Enthralling ‘Mythic Creatures’ Casts a Spell at HistoryMiami Museum
A white unicorn bathed in violet light is 10 feet long from tail to tip of horn and featured in the exhibition “Mythic Creatures: Dragons, Unicorns & Mermaids” at HistoryMiamiMuseum through March 31, 2024. (Photo courtesy of Justin Namon/HistoryMiamiMuseum)
Miami museums are perfect for escaping this summer’s sweltering heat and you can’t get much farther from South Florida – or from anywhere for that matter – than HistoryMiami’s second floor. That’s where “Mythic Creatures: Dragons, Unicorns & Mermaids” is taking visitors around the world and beyond to contemplate bizarre beasts, fabled fauna, and natural objects that may underlie many a fairy tale.
Adding to the show’s delights is a section with Miami’s own creepy crepuscular, from the Swamp Ape to the Chupacabra. Joining them are mermaid iterations, arising from the region’s diverse cultures.
The exhibit, which opened Saturday, July 8 and runs through Sunday, March 31, 2024, features “life-size” models of fantastical beings, including both European and Asian dragons, sea maidens from across cultures, unicorns – of course – plus a variety of art and artifacts. Illustrations and textual representations provide historical references. But there is a twist– the show reveals how our fore-bearers may have translated fossils and other finds as proof of mythic creatures. For example, the extinct fossilized dwarf elephant skull on display could be interpreted as that of the giant Cyclops of Homer’s “The Odyssey” fame.
Likewise, alongside the dragon exhibit is a woolly mammoth skull – which might look suspiciously like a dragon to those from olden days whose imaginations were steeped in chivalric questing lore. “It ties mythology back to the natural world, taking things from the perspective of ancient people,” says Christopher Barfield, director of exhibitions at HistoryMiami Museum.
Enthralling interactive elements, which will keep kids engaged, illustrate the relationship. For example, a magnetized table-top lets visitors transpose scaled model bones of a Protoceratop into a Griffin, the legendary creature both eagle and lion. Likewise, small modeled mammoth bones can be rearranged to create a humanoid giant – giving participants a feel of how our ancestors made sense of the world. “We are using natural history to understand how the unknown bones they were digging up looked surprisingly human – it (therefore) must be a giant,” says Barfield.
Other interactive elements include creating a virtual dragon and being able to touch and explore casts of the narwhal tusk and the lower jaw of the Gigantopithecus, an extinct group of apes.
The exhibition notes that “Mythic Creatures” is appropriate for children 4 and older. Younger ones may find some of the actual-size models (a towering 17-foot dragon with a wingspan of over 19 feet, for instance) and other intense depictions frightening.
What South Floridians will especially savor is “Mythic Miami,” the section devoted to the Chupacabra, plus our own Skunk Ape – a Bigfoot-type creature– and mermaids, which hail from several of Miami’s cultural heritages. What makes “Mythic Miami” both enchanting and chilling are documents, photos, and other ephemera. For example, one display shows Miami officials investigating reported blood-sucking Chupacabra animal attacks. Yet there is also the campy 2017 sculpture “Chupie” by Michael Casines on loan from Zoo Miami.
Tales of the creature emerged in Puerto Rico in the 1980s and 1990s, then migrated to Miami in 1996 when the reported animal attacks occurred, said Vanessa Navarro Maza, folklife curator at the museum, whose research and assemblage created the Miami section.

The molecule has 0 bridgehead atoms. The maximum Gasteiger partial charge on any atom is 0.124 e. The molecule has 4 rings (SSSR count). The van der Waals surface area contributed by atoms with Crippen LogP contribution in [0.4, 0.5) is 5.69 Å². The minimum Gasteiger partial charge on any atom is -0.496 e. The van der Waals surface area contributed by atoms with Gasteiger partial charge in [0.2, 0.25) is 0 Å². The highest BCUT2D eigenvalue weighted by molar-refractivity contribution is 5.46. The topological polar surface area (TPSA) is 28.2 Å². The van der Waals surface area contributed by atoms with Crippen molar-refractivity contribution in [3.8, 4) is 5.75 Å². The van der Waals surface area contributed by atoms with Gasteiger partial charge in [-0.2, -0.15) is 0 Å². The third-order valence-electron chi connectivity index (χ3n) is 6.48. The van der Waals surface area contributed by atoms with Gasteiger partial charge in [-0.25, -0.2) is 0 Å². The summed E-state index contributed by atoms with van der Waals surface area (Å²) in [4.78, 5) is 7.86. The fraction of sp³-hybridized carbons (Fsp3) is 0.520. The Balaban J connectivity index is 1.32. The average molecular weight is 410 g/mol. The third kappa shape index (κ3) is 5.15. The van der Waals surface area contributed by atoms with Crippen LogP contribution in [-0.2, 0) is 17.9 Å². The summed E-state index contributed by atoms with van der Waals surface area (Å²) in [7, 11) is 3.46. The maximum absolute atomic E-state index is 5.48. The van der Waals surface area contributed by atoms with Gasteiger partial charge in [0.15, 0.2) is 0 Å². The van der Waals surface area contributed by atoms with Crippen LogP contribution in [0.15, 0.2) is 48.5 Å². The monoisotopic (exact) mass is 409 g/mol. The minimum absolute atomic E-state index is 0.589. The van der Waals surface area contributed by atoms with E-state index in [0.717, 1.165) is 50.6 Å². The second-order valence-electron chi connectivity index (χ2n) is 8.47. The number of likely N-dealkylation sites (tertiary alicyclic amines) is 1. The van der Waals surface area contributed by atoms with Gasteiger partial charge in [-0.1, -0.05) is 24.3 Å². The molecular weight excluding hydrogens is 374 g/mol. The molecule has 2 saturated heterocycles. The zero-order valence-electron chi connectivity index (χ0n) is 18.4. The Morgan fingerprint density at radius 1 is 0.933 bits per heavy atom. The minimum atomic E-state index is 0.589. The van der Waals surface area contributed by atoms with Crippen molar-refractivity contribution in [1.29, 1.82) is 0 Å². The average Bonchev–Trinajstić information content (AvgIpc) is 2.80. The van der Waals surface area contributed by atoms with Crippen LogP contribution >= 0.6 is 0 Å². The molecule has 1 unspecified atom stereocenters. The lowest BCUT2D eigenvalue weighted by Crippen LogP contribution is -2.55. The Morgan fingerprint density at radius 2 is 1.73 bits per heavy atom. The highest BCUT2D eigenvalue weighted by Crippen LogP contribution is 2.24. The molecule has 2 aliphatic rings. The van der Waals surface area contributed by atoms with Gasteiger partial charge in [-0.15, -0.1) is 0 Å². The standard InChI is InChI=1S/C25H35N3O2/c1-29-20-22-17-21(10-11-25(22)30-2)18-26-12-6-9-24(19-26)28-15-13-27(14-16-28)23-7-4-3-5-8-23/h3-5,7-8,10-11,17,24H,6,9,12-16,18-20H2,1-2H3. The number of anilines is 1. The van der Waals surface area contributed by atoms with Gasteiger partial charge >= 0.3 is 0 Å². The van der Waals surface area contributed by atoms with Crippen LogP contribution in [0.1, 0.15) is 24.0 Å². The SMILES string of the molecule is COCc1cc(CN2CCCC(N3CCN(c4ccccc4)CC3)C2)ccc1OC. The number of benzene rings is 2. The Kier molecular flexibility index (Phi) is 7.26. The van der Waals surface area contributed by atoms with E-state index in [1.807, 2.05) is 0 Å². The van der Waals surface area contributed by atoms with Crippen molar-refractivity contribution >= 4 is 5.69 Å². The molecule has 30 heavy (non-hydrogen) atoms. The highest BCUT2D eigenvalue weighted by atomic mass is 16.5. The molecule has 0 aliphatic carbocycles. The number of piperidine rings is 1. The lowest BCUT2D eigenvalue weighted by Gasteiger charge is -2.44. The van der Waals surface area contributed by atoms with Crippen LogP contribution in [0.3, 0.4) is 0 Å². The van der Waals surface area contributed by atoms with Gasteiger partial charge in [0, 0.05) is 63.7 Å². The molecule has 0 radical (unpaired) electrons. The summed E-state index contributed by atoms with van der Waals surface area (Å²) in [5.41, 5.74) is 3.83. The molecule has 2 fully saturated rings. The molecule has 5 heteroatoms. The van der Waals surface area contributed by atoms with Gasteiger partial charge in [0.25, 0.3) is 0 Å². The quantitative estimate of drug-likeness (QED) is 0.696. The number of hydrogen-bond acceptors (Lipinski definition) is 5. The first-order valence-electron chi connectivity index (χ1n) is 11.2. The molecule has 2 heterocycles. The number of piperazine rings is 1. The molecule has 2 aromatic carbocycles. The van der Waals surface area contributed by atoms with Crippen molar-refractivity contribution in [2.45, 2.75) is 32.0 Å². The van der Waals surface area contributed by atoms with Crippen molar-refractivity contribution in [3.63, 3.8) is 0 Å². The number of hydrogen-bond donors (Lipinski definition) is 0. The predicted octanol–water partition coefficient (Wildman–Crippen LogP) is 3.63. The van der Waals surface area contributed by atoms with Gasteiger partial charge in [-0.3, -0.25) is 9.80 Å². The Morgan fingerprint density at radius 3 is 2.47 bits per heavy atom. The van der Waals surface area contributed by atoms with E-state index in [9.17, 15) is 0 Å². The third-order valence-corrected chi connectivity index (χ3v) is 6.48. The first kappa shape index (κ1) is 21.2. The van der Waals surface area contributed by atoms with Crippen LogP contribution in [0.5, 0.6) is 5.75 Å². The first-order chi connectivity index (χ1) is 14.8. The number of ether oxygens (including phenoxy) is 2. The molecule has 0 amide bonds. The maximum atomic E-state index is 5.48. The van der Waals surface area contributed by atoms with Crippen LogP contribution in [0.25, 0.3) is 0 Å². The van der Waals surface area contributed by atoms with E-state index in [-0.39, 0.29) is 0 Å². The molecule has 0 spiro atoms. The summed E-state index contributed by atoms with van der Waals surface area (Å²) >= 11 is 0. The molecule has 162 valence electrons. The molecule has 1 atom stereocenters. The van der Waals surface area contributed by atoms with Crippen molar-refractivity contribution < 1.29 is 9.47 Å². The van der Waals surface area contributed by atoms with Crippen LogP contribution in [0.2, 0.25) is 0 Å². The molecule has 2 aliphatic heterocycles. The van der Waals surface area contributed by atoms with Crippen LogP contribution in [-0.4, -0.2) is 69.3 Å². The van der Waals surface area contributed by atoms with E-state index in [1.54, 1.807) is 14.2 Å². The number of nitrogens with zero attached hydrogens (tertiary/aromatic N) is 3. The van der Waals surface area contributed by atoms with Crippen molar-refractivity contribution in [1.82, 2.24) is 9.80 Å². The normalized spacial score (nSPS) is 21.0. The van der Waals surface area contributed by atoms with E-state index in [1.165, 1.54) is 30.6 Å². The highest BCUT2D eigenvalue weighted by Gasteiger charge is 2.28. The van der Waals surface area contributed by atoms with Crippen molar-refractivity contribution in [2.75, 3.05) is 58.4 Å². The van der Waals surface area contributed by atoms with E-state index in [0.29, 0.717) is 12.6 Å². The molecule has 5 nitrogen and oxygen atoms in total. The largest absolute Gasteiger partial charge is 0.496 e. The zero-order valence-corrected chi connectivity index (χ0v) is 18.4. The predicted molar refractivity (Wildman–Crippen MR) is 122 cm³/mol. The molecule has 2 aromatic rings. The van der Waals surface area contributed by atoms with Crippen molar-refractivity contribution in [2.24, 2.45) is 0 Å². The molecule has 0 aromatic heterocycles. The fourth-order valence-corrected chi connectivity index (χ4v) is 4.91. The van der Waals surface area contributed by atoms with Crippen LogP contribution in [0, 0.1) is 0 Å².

In Navarro Maza’s Skunk Ape display, there are photos of reported sightings, plus a plaster cast of alleged footprints from the large creature – four-toed rather than five.
“What is really interesting, which I learned doing this work, is that recorded stories go back about 200 years,” says Navarro Maza. Anyone who wants to know more about the Skunk Ape or the Chupacabra is in luck. Visitors can scan a QR code to hear from Zoo Miami’s Ron Magill, who was tapped to help with the actual Chupacabra investigation, or from Dave Shealy, likely the world’s top Skunk Ape expert.
The bulk of the show was organized by the American Museum of Natural History in New York, in collaboration with the Australian National Maritime Museum, the Canadian Museum of Natural History, the Fernbank Museum of Natural History and the Field Museum in Chicago.
The exhibit is divided into three sections, Land, Sea and Air.
The Sea section may be the most alluring, for both children and adults. Along with depictions and models of mermaids from the western tradition are sea creatures from other cultures. Those include Africa’s water spirit Mami Wata, who can be both helpful and dangerous, and Haiti’s Lasirèn who can conduct people to her undersea home from whence they return with new powers. She is often portrayed with a mirror – the doorway to her realm and is associated with voodoo priestesses and practices.
From the Inuit in Canada and Greenland comes the tale of Sedna, who, after being tossed overboard by her father, creates the whales, seals and walruses. And, a diorama of the giant squid is exceptionally thrilling – the Kraken’s 12-foot long tentacles rise from the gallery floor while it stares at visitors with baleful red eyes.
“As an institution, we tell stories, and this is just a wealth of different cultures,” says Barfield. “It’s a storytelling opportunity.”
WHAT: Mythic Creatures: Dragons, Unicorns & Mermaids
WHEN: 10 a.m. to 4 p.m., Wednesday through Saturday; noon to 4 p.m. Sunday, closed Monday and Tuesday
WHERE: HistoryMiami Museum, 101 West Flagler Street, Miami
COST: $15, adults, $10, students/seniors, and $8 for children, and free for HistoryMiami members